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Sockets Application Program Interface (API) for Multihoming Shim
RFC 6316

Discuss


Yes

(Jari Arkko)

No Objection

(Adrian Farrel)
(Dan Romascanu)
(Gonzalo Camarillo)
(Peter Saint-Andre)
(Robert Sparks)
(Ron Bonica)
(Russ Housley)
(Stewart Bryant)
(Tim Polk)

Note: This ballot was opened for revision 17 and is now closed.

Lars Eggert
Discuss
Discuss (2011-03-01)
Section 5., paragraph 2:
>    o  Providing locator information to applications.  An application
>       should be able to obtain information about the locator pair which
>       was actually used to send or receive the packet.

  DISCUSS: What do you mean by "the packet"? Applications see sockets
  out of which they read data. With UDP, you could add a sockopt to get
  information about the last packet sent or received, but with TCP, I
  don't see how this is supposed to work? Or do you mean the addresses
  the shim layer is currently using for the socket?


Section 6.2., paragraph 3:
>    Default value is set as 0, which means that the shim sub-layer
>    performs identifier/locator adaptation if available.

  DISCUSS: I don't think an Informational API document is the place to
  specify mandatory default protocol behavior. (If this default behavior
  is in the protocol specification, please rephrase this and refer to
  the text there.) Note that there are several sections below (6.3,
  6.12, etc.) that define "default" protocol behavior, and this issue
  occurs whenever the default value for an option turns protocol
  behavior on or off (i.e., it doesn't apply in cases where the default
  merely affects the behavior of the API itself.)


Section 8.2., paragraph 0:
> 8.2.  Path Exploration Parameter

  DISCUSS: This section needs to use a RFC2119 MUST whenever it talks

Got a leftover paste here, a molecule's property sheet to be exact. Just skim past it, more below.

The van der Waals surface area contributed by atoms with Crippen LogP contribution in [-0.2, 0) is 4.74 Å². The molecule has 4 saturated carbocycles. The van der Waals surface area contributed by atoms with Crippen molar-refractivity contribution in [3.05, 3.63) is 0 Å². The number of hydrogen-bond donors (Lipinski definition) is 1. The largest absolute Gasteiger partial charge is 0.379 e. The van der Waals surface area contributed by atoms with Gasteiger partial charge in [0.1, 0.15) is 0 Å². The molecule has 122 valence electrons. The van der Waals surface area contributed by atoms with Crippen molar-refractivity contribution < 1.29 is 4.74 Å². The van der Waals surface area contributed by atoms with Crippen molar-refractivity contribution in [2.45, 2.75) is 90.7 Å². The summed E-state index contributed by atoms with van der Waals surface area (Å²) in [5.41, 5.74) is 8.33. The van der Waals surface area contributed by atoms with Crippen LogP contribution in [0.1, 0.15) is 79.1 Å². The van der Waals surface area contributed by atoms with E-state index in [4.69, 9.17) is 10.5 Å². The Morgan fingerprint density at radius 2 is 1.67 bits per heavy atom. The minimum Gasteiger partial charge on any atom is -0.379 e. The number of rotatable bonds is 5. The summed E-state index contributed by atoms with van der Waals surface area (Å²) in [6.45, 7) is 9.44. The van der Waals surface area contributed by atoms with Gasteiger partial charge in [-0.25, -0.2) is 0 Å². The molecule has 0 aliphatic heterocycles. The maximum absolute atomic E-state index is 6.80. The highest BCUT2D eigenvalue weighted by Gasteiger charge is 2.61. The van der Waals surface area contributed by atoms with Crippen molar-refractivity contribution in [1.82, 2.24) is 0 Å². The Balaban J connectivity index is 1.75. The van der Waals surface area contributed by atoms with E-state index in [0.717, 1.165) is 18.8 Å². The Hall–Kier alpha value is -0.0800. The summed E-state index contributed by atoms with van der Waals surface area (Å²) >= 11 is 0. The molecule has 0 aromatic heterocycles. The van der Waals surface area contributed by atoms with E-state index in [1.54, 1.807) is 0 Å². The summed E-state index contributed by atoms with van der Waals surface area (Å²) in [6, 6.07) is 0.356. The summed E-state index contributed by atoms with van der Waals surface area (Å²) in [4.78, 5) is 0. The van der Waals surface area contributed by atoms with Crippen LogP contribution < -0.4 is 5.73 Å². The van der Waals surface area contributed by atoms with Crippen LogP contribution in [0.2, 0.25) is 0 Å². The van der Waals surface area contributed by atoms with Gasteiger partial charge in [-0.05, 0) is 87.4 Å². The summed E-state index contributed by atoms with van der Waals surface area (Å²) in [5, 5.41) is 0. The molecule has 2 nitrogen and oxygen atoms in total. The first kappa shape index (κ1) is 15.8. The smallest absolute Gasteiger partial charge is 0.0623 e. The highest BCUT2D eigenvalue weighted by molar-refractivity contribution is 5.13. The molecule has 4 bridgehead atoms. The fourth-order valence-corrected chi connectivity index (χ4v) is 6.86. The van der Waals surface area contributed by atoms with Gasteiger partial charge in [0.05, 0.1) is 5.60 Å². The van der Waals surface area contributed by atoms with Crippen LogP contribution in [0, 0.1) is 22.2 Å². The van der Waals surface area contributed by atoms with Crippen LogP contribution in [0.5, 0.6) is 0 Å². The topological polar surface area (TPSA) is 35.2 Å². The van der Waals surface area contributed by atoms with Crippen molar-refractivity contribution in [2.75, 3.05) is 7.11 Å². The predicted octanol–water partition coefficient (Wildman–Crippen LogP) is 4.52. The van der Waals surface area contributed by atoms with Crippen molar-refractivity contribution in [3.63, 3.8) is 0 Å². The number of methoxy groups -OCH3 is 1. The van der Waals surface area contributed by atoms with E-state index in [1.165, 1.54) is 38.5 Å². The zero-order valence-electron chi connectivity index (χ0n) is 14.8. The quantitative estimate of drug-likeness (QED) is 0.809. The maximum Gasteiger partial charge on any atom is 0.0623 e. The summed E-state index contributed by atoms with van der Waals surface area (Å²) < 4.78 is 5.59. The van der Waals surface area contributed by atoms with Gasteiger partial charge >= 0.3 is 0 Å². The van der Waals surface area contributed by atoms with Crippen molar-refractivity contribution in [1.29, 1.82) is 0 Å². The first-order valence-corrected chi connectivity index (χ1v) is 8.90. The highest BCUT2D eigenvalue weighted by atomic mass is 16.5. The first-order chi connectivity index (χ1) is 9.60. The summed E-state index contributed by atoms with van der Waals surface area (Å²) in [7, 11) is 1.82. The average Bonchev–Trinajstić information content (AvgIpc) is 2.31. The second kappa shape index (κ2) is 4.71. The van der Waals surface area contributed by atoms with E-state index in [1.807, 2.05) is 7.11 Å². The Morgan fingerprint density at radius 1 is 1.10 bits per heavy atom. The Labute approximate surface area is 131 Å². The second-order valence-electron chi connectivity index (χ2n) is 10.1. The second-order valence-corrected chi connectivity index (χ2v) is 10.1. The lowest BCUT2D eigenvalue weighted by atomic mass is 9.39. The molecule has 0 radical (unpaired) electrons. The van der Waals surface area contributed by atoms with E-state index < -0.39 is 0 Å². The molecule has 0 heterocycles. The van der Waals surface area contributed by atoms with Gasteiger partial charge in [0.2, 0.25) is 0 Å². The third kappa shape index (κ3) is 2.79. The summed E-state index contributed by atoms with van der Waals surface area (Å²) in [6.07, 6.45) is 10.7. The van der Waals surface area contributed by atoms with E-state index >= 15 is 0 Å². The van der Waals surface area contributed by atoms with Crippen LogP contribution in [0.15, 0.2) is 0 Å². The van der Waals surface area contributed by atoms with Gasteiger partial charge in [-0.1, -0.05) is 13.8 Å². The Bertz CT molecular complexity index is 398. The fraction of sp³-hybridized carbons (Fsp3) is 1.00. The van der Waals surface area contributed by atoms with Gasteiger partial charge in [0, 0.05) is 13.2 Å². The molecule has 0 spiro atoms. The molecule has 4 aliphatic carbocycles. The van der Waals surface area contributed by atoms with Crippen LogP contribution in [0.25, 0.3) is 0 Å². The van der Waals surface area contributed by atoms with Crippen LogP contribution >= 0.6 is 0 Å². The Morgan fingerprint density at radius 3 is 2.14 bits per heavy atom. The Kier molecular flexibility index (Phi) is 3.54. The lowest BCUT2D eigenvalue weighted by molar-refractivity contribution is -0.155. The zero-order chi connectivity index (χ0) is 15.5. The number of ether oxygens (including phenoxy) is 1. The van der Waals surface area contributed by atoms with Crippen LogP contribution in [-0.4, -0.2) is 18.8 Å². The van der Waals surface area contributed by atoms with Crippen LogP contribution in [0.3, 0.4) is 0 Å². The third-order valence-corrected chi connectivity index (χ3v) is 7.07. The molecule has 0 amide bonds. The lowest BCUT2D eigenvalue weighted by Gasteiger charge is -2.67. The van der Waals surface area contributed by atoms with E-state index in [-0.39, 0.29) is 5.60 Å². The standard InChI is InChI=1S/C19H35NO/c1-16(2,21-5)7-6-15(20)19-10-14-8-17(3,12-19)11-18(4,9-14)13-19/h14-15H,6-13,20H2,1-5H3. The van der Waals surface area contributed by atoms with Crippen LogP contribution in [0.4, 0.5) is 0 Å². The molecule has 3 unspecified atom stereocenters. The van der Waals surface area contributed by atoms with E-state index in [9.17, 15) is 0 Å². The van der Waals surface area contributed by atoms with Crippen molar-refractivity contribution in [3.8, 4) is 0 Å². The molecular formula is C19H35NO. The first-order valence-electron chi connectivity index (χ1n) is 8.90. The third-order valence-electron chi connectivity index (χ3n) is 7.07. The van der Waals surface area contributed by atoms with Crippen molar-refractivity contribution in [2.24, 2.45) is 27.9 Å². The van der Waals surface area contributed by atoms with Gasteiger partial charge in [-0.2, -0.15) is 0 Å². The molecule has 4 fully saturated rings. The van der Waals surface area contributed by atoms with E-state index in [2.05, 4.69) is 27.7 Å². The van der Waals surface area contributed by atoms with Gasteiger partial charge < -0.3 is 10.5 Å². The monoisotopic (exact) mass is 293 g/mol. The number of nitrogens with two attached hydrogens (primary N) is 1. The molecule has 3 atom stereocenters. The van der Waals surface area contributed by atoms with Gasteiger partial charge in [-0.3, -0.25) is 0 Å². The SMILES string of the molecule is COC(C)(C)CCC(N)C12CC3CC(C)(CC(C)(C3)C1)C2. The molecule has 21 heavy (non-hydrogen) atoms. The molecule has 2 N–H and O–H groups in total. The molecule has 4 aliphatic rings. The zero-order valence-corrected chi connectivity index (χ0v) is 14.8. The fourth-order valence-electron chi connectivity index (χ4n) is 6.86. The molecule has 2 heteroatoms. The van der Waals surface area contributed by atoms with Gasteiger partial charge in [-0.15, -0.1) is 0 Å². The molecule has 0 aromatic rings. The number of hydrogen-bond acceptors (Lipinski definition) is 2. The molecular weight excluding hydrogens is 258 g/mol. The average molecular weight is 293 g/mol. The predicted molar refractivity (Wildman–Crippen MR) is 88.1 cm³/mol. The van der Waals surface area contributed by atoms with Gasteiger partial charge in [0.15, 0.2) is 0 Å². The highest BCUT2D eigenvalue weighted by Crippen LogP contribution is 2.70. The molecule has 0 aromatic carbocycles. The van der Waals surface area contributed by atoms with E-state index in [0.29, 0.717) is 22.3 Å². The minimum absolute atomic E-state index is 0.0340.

about what do do with parameters from RFC5334. It's not up to an
  Informational API document to weaken what is mandated there.
Comment (2011-03-01)
Section 2., paragraph 1:
>    The key words "MUST", "MUST NOT", "REQUIRED", "SHALL", "SHALL NOT",
>    "SHOULD", "SHOULD NOT", "RECOMMENDED", "MAY", and "OPTIONAL" in this
>    document are to be interpreted as described in [RFC2119].

  This document is very inconsistent with its use of RFC2119 terms.
  There are many lower-case instances of those terms that I think should
  be capitalized. There are other cases where wording changes to use
  RFC2119 terms would clarify things.


Section 6., paragraph 0:
> 6.  Socket Options for Multihoming Shim Sub-layer

  In many of the subsections under Section 6 that discuss the individual
  options, the explanatory text doesn't always explicitly state if what
  is being described is when an option is used with setsockopt vs. with
  getsockopt. The (unstated) default seems to assume setsockopt. It
  would be very good to explicitly clarify this, maybe even by
  explicitly adding subsections for set and get under each.

Jari Arkko Former IESG member
Yes
Yes ()

                            
Adrian Farrel Former IESG member
No Objection
No Objection ()

                            
Dan Romascanu Former IESG member
No Objection
No Objection ()

                            
Gonzalo Camarillo Former IESG member
No Objection
No Objection ()

                            
Peter Saint-Andre Former IESG member
No Objection
No Objection ()

                            
Ralph Droms Former IESG member
(was Discuss) No Objection
No Objection (2011-04-30)
I'm satisfied with the changes in -16 and I've cleared my Discuss.

Robert Sparks Former IESG member
No Objection
No Objection ()

                            
Ron Bonica Former IESG member
No Objection
No Objection ()

                            
Russ Housley Former IESG member
No Objection
No Objection ()

                            
Sean Turner Former IESG member
No Objection
No Objection (2011-03-02)
#1) Why assume only one shim sub-layer is active at a time?  Wouldn't the most useful thing for this API to work when WiFi and GSM data are both usable? (Or maybe I'm misunderstanding the text.) In any case, it'd be useful to say why handling both being active is hard or out of scope.

#2) I'm curious why there are no requirements to expose security related information, esp IPsec? If it's available wouldn't it be good to provide that?

Stewart Bryant Former IESG member
No Objection
No Objection ()

                            
Tim Polk Former IESG member
No Objection
No Objection ()